The survey reveals that one-in-ten women are actively looking for a new role, with more than half planning to leave their employer in the next two years. The survey reveals women in middle-management and non-managerial roles are most likely to leave employers.
Importantly, the research reveals that ‘women who work for Gender Equality Leaders report far higher levels of wellbeing and job satisfaction’. These are organisations in which women feel confident to report non-inclusive behaviours and micro-aggressions without worrying that it will impact on their career or lead to reprisals. It is also where they feel supported by their employer when they try to balance their work responsibilities with other commitments and where their career is progressing in line with their expectations.
The survey notes that Gender Equality Leaders develop cultures that promote mental wellbeing. The 2022 data shows that 87% of women who work for Gender Equality Leaders say they receive adequate mental health support from their employers. The same percentage feels comfortable talking about their mental health while at work.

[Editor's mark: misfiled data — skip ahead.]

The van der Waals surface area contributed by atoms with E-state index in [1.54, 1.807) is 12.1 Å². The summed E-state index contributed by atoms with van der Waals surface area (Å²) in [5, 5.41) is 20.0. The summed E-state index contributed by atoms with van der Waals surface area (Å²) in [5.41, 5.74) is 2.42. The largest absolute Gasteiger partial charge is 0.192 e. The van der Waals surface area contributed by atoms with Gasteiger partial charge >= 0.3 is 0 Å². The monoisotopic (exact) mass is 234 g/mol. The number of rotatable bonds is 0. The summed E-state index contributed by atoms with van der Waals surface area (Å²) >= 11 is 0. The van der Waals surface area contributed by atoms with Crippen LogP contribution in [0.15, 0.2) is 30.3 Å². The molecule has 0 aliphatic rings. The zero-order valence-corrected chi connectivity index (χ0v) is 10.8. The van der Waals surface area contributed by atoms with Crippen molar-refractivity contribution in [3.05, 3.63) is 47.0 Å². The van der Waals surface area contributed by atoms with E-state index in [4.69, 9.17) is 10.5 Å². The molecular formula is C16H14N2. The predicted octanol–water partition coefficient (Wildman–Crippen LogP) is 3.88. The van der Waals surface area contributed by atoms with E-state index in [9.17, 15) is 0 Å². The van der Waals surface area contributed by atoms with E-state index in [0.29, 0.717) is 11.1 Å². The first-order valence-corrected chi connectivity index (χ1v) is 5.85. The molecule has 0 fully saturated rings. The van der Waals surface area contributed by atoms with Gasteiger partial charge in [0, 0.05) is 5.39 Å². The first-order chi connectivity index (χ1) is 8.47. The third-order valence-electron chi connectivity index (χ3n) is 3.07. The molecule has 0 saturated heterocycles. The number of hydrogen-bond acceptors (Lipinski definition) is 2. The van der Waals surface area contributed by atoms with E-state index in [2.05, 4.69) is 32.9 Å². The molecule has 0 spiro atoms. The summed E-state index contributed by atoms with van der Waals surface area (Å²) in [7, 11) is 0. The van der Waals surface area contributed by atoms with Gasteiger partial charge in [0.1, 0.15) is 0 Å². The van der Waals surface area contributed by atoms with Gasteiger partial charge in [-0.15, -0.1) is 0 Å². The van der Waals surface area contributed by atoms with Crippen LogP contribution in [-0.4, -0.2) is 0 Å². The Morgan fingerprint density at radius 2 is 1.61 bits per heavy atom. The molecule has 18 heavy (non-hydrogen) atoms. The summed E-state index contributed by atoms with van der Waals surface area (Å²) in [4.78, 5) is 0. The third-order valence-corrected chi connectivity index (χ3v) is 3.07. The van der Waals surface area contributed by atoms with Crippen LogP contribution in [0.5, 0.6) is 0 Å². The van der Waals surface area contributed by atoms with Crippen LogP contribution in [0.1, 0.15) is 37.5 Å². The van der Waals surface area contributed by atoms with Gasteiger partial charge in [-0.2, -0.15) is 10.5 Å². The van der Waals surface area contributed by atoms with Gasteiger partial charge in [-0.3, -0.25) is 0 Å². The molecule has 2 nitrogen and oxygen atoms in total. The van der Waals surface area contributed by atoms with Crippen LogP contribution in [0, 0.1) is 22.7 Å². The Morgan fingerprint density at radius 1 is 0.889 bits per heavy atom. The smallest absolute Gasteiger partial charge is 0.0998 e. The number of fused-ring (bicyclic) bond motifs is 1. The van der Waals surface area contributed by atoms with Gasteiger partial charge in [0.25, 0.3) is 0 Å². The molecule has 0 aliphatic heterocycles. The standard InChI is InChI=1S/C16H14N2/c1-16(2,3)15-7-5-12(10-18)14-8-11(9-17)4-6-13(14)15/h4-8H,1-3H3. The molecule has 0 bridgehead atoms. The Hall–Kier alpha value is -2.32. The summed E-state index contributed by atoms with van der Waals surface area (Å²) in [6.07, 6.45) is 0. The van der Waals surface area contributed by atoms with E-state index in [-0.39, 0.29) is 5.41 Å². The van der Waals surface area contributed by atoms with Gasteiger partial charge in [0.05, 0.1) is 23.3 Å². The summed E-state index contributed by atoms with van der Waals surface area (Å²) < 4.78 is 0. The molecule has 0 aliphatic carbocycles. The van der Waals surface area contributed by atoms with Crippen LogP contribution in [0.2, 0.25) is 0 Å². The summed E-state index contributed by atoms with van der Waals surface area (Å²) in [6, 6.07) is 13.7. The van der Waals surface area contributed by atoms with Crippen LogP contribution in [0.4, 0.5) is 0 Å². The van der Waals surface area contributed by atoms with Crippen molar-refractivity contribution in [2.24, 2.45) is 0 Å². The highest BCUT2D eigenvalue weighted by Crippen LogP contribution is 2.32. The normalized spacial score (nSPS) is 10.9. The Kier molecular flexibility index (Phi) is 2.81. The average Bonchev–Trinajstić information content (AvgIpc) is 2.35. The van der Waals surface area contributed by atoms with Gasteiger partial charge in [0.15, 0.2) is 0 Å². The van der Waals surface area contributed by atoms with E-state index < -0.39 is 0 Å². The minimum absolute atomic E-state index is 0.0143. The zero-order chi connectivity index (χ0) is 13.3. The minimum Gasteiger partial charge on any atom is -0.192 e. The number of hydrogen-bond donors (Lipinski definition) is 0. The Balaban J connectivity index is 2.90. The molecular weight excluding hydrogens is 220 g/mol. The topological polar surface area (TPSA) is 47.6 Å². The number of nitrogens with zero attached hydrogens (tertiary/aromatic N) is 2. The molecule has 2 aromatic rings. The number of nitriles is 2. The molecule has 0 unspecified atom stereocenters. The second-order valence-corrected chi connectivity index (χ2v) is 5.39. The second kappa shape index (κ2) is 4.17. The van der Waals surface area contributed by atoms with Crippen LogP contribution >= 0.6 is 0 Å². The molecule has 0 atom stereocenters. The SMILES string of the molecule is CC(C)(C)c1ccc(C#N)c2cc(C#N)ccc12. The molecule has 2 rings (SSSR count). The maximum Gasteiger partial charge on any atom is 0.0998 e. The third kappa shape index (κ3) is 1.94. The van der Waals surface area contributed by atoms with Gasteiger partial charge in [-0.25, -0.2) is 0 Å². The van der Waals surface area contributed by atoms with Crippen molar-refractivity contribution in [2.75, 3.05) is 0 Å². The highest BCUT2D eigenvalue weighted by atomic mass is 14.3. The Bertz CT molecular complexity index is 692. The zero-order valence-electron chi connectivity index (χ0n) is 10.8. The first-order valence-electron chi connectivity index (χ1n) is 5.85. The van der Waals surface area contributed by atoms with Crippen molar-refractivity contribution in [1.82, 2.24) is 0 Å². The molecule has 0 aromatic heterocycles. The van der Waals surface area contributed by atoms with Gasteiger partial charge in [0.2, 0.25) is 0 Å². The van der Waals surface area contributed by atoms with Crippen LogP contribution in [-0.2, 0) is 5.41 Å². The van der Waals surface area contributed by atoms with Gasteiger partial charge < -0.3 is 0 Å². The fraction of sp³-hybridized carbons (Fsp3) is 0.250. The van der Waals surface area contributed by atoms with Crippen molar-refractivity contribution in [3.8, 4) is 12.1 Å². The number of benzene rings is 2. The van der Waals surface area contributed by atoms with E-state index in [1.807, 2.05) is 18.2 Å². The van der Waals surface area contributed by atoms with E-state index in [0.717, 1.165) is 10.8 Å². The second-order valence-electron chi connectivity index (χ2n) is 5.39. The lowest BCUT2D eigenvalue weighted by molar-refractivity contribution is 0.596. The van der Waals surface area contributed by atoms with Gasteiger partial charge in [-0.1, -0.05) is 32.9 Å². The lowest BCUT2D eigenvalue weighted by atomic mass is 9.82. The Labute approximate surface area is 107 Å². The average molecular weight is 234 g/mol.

Deloitte’s Women at Work 2022 report, which surveyed women in Australia, Brazil, Canada, China, Germany, India, Japan, South Africa, the UK and the USA between November 2021 and February 2022, puts forward five action points to help employers improve gender equality (see box).
Five action points
- Resolve the ‘mismatch between an individual’s expectations and the reality they experience’ in the workplace such as their workload and recognition to prevent and mitigate burnout. Employers also need to provide education, techniques and practical tools, otherwise they will fail to retain women as this is the top reason why they want to leave their jobs.